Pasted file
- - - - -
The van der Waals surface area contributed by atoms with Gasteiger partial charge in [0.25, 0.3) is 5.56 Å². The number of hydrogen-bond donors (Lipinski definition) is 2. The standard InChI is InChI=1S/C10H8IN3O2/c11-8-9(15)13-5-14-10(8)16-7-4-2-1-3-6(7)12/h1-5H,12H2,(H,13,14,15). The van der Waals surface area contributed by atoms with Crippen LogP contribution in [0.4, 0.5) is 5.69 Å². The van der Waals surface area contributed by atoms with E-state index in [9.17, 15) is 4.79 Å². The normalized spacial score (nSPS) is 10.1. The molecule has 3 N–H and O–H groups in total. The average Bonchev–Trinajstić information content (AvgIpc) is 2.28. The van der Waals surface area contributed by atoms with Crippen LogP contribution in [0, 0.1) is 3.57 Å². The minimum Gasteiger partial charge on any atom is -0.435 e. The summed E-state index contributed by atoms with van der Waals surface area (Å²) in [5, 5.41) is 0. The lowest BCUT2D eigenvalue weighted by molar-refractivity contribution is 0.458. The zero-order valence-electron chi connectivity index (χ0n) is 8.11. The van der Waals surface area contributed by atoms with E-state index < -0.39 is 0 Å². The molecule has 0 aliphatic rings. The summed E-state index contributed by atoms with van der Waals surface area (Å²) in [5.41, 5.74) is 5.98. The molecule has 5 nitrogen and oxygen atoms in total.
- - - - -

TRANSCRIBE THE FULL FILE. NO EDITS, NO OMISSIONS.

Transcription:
The van der Waals surface area contributed by atoms with Gasteiger partial charge in [0.25, 0.3) is 5.56 Å². The number of hydrogen-bond donors (Lipinski definition) is 2. The standard InChI is InChI=1S/C10H8IN3O2/c11-8-9(15)13-5-14-10(8)16-7-4-2-1-3-6(7)12/h1-5H,12H2,(H,13,14,15). The van der Waals surface area contributed by atoms with Crippen LogP contribution in [0.4, 0.5) is 5.69 Å². The van der Waals surface area contributed by atoms with E-state index in [9.17, 15) is 4.79 Å². The normalized spacial score (nSPS) is 10.1. The molecule has 3 N–H and O–H groups in total. The average Bonchev–Trinajstić information content (AvgIpc) is 2.28. The van der Waals surface area contributed by atoms with Crippen LogP contribution in [0, 0.1) is 3.57 Å². The minimum Gasteiger partial charge on any atom is -0.435 e. The summed E-state index contributed by atoms with van der Waals surface area (Å²) in [5, 5.41) is 0. The lowest BCUT2D eigenvalue weighted by molar-refractivity contribution is 0.458. The zero-order valence-electron chi connectivity index (χ0n) is 8.11. The van der Waals surface area contributed by atoms with E-state index < -0.39 is 0 Å². The molecule has 0 aliphatic rings. The summed E-state index contributed by atoms with van der Waals surface area (Å²) in [5.41, 5.74) is 5.98. The molecule has 5 nitrogen and oxygen atoms in total.